Panel 6 Chair, Edgar Pieterse

Infrastructure Otherwise

Cady Gonzalez
14 January 2021
“Urban Natures: River Rehabilitation and State-building in Addis Ababa Ethiopia”

Abstract ︎︎︎

Since 1936, Ethiopia’s capital city, Addis Ababa, has been shaped by more than seven proposed and revised master plans drafted by Italian, British, and Hungarian urban planners and inflected by the dominant political ideologies of their time. Today, Addis Ababa is under renovation following the personal visions of Dr. Abiy Ahmed, recent Nobel Peace Prize winner and Prime Minister of Ethiopia. While infrastructural debates in Ethiopia often center on highways (Driessen 2019), railroads (Tarrosy & Varros 2018; 2019), and dams (Mains 2019), this presentation is concerned with the historical legacies, lived present and imagined futures of “urban natures”. Culled from 18 months of fieldwork within riverside slums and construction sites, municipal offices, and archives, design studios, and social media platforms, this presentation asks: how has the rise of new political ideologies influenced the construction of urban natures and ecologies? At the heart of my discussion are “Unity Park” and “Beautifying Sheger”—Dr. Abiy’s personal initiatives to renovate the historic palace, rehabilitate rivers and stimulate river basin economies that speak as much to issues of managing urban growth and urban natures as they do the political project of state building. Moreover, these linked projects are crucibles of his guiding political philososphy medemer—literally meaning to “add up” or to “add to”. By examining the textures of erasure, restoration, rehabilitation, and renewal in the city’s landscapes, I consider how urban nature relations regenerate and are representative of ongoing negotiations between citizen and state, Ethiopia and the West on the one hand, and Ethiopia and China on the other.
Bio ︎︎︎
Cady Gonzalez is a PhD candidate of anthropology and African studies at University of Florida. As a Fulbright Hays-DDRA Fellow (2019-20), she carried out research in Addis Ababa, Ethiopia, investigating public displays of hospitality; materiality and aesthetics of urban natures and hinterlands; the production of urban public goods and services; entrepreneurship and microfinance; and the social life of coffee. Her research and academic training have also been supported by Foreign Language and Area Studies Fellowships and research grants from University of Florida’s International Center, Department of Anthropology, Center for African Studies, and Tropical Conservation and Development Program.

Liza Cirolia14 January 2021
“Development by default’: the historical trajectory of heterogenous and multi-scalar infrastructure configurations in Kisumu Kenya”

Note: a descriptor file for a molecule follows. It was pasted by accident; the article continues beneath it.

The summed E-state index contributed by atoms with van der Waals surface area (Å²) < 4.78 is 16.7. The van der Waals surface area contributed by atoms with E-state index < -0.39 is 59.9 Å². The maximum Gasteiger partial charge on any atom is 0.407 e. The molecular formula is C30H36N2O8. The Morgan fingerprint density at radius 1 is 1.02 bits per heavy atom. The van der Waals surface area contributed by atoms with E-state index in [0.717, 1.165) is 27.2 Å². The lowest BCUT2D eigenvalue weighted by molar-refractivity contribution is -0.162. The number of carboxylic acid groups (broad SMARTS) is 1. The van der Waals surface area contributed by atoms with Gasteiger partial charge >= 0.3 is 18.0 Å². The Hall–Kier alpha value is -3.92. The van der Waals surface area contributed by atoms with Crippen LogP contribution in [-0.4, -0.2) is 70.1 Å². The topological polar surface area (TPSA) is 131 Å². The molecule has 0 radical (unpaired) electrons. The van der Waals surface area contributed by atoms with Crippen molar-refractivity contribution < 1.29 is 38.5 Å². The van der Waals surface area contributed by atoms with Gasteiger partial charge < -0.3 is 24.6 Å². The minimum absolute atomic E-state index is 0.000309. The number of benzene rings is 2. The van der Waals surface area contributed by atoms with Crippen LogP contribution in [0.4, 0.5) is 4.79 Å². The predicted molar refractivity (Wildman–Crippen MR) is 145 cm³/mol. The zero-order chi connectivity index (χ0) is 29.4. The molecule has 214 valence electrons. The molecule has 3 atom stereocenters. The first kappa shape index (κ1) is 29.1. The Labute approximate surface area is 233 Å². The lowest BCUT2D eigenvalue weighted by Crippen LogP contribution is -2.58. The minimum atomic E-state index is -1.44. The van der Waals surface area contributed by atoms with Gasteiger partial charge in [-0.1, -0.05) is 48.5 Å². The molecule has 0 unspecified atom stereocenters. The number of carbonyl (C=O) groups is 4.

Abstract ︎︎︎

From the perspective of Kisumu in Western Kenya, this paper explores the history of its infrastructural evolution in the context of urban development and city governance. Kisumu, one of Kenya’s mid-size secondary cities, was first founded in 1902 as part of a geopolitical project. The Lunatic Line, a railroad project which linked British and German controlled Lake Victoria to the Mombasa coast, facilitated exports and trade and placed the city at the epicenter of flows of people and goods. With the rerouting of the rail line in 1927 and the relocation of the international airport in the late 1950s, Kisumu’s regional significance shifted, becoming a provincial hub, rather than a global one. Through independence in the 1960s, structural adjustment in the 1990s, and the rise of new infrastructural investors in the 2000s, Kisumu’s infrastructure network has predominantly been developed by national and international actors, with the local municipality playing only a small role. These actors have tended to perpetuate the practice of investing in large scale regional infrastructures, developing Kisumu city ‘by default’ rather than design. The most recent large-scale investments as part of the Trans-African Highway project, reflect this continuity and orientation. The continuous and selective investment in large-scale infrastructure has hitherto left ample room for the rise of alternative modes of service delivery. ‘Boda boda’ motorcycle taxis, septic tanks, solar panels, and trash burning (among others) form part of everyday provision configurations. In relationship to one and other, this paper explores the history of colonial and post-colonial investment, the everyday technologies and practices suturing the city, and the evolving governance apparatus which is responsible for making sense of these heterogenous and multi-scalar infrastructural processes.